With the recent outbreak of the COVID-19 pandemic, there has been an unprecedented shock in worldwide supply and demand caused by the imposition of various lockdown measures to prevent human-to-human contagion. These measures have led to an extraordinary increase in economic uncertainty, followed by an inevitable capital market crash. In March 2020, stock markets were down 25% compared with January 2020. Volatility was also extremely high: in Europe, the VSTOXX, the implied volatility of EURO STOXX 50 Index options, closed at 86% on March 16, 2020, its second highest daily close ever. Figures 1 and 2 show the average trend in stock market return and volatility, respectively, in the sample countries.
Figure 1: Sample countries’ index returns
Figure 2: Sample countries’ stock return volatility
In this turbulent economic scenario, market regulators have considered whether to restrict or ban short selling or to enhance disclosure requirements. France’s financial market regulator, the Autorité des Marchés Financiers (‘AMF’), banned short selling in 92 specified equities for a one-day period, beginning on March 16, 2020 and ending on March 17, 2020. So did the Commissione Nazionale per le Società e la Borsa (‘CONSOB’), the governmental authority of the Italian stock market, by introducing a temporary ban on taking or increasing net short positions in respect of 85 companies’ shares admitted for trading on the Mercato Telematico Azionario (‘MTA’), the Italian regulated stock market. Similar actions were taken by the relevant authorities in Spain, Belgium, Greece, and Austria. In these countries, short-selling bans have been viewed as a possible tool to curb the adverse consequences on stock market liquidity and investors’ confidence. However, although subject to a similar economic scenario, other European countries, such as Germany and the United Kingdom, did not ban short-selling. All bans expired or were lifted on May 18, 2020. The purpose of our study is to examine whether the temporary short-selling bans in the EU during the COVID-19 crisis have achieved the market supervisors’ goals and, more generally, if similar bans are effective and desirable. Our conclusion is that they have are not.
Using a sample of listed market securities from 14 EU countries and the United Kingdom during the period from January 24, 2020 (the date of the first confirmed COVID-19 case in the EU) until May 18, 2020 (when bans were lifted), we examine the effects of these short-selling bans on market quality. The table below shows the distribution of daily observations of market securities during this period across countries and short-selling status (ban vs no ban).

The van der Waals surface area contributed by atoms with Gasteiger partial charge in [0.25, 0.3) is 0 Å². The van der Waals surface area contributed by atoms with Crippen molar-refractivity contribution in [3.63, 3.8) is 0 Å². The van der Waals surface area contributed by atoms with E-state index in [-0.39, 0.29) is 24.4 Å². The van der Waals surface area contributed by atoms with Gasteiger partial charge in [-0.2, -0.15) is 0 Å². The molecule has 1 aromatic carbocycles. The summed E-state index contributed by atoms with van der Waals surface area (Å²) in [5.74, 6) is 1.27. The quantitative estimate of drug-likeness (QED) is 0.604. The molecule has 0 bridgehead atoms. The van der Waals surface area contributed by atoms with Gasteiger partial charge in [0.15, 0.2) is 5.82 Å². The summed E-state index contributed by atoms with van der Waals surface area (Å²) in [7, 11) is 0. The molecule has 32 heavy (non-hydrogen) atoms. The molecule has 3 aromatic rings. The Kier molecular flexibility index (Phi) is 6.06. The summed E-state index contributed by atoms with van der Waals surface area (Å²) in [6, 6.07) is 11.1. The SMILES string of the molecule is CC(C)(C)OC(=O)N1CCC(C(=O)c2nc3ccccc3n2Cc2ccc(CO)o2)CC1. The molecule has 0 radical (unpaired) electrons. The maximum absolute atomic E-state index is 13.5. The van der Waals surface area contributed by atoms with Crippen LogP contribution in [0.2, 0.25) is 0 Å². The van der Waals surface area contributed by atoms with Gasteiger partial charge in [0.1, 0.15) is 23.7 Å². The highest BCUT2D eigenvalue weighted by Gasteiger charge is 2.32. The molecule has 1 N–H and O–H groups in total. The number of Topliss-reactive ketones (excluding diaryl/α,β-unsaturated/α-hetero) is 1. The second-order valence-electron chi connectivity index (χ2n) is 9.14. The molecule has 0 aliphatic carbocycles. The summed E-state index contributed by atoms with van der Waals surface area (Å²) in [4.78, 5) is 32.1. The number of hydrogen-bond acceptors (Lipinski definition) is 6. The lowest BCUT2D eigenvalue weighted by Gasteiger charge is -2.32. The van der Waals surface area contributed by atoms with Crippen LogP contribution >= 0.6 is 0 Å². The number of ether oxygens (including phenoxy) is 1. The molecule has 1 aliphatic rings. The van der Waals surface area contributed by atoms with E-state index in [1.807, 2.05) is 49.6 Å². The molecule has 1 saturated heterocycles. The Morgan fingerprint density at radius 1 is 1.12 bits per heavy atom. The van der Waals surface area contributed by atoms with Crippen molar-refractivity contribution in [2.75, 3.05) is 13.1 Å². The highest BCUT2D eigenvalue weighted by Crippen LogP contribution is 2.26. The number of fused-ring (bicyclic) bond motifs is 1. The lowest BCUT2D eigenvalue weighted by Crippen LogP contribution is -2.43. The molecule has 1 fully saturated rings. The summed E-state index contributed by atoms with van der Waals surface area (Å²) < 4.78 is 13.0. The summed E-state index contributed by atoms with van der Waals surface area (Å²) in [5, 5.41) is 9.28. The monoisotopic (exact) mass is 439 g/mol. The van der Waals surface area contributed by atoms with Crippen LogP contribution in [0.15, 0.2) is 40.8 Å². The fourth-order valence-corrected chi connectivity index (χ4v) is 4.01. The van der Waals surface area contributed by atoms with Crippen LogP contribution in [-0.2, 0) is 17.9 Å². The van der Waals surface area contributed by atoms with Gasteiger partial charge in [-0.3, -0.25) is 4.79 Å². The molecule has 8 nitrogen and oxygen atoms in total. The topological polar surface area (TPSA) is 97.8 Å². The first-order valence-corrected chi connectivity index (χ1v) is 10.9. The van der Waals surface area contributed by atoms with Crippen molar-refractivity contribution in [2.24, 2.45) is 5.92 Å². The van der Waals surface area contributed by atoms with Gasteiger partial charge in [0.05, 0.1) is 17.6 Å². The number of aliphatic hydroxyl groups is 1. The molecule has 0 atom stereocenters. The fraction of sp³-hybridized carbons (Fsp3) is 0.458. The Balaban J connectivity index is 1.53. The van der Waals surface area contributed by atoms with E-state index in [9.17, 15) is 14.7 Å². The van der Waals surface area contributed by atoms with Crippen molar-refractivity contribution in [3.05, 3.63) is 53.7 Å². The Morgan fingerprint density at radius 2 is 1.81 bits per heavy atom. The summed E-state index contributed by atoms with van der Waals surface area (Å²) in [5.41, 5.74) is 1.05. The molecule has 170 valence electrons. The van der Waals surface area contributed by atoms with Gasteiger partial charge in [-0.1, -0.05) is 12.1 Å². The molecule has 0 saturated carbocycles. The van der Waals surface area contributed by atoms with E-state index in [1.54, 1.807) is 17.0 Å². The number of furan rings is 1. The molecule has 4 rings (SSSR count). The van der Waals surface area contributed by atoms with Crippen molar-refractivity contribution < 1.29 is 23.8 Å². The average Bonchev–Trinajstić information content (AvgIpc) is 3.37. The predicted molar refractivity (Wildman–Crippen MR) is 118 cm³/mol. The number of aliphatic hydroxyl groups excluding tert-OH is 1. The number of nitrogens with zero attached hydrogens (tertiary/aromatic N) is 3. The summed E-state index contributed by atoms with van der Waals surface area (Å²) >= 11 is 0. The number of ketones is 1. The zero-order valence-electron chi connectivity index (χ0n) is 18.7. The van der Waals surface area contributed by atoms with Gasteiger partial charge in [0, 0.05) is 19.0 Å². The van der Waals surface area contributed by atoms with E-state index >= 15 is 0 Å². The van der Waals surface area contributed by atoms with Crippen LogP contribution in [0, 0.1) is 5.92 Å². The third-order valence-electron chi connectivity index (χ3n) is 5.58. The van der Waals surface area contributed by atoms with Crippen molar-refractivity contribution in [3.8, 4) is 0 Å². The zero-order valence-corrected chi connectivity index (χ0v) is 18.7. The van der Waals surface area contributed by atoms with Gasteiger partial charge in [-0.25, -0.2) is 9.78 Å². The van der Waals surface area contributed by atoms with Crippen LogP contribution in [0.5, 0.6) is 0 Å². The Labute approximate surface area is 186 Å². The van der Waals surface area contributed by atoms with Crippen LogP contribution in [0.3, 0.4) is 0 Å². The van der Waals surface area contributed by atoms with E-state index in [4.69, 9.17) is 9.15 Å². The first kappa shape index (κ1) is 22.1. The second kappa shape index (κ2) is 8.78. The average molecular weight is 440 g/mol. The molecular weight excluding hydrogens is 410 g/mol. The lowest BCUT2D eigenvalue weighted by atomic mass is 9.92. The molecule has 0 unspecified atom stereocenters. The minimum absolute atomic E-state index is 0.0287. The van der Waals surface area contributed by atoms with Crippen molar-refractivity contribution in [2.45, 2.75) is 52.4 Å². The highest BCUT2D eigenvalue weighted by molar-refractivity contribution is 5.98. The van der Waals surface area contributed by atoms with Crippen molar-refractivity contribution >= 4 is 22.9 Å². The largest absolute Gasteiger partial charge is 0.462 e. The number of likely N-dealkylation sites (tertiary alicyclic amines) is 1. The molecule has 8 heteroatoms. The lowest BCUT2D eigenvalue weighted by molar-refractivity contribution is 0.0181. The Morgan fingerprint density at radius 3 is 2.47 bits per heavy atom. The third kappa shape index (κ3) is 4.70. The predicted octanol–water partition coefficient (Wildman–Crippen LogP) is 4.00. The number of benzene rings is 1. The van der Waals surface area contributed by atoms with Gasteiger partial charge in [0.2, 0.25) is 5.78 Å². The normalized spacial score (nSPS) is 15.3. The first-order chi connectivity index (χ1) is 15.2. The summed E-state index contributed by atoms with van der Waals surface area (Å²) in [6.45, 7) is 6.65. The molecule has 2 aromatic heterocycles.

We employ several measures to assess the market quality effects of short-selling bans. First, we use abnormal returns, measured as the difference between firm i’s actual stock return and its expected return—estimated based on the return of the entire market—on day t. Abnormal returns measure the unusual performance of a stock compared with the overall market performance on a particular day. Consequently, abnormal return captures the idiosyncratic effect of industry- and firm-specific events on a firm’s equity value, beyond a firm’s systematic effect as proxied by overall market performance. We examine the liquidity effects of short-selling bans using two additional measures: (1) bid-ask spreads and (2) the Amihud illiquidity measure. Bid-ask spread is defined as the difference between the highest price a buyer is willing to pay for a security and the lowest price a seller is willing to accept. The larger the difference between price bid and price ask, due to information gaps between sellers and buyers on the transaction date, the larger the information asymmetry. Amihud measures the price response associated with one euro of trading volume. To exemplify, the smaller the trading volume required to change the price by one cent, the more illiquid the stock.
Using a staggered differences-in-differences (diff-in-diff) research design and controlling for the stringency of country daily lockdowns, volatility and firm fixed effects, we find that banned securities significantly underperform non-banned stocks. We also find that information asymmetry was significantly higher during the banning period. Finally, we find that the liquidity of banned stocks decreased as compared with the same banned stocks in the non-banning period and to stocks in countries that did not impose bans. Collectively, the findings suggest that banned securities are: (1) not performing better, (2) exhibit wider spreads and (3) are less liquid than those in comparable jurisdictions that are not subject to short-selling restrictions. These results hold after matching for stocks in the same industry, of similar size and governance structure. The overall evidence indicates that over the longer term short-selling bans may undermine the confidence in European financial markets, something that will be vital to European recovery from the profound economic shock caused by COVID-19.
Our paper is available here.
Professor Marco Ventoruzzo is head of the Department of Legal Studies ‘Angelo Sraffa’ at Bocconi University
Gianfranco Siciliano is Assistant Professor of Accounting at the China Europe International Business School (CEIBS)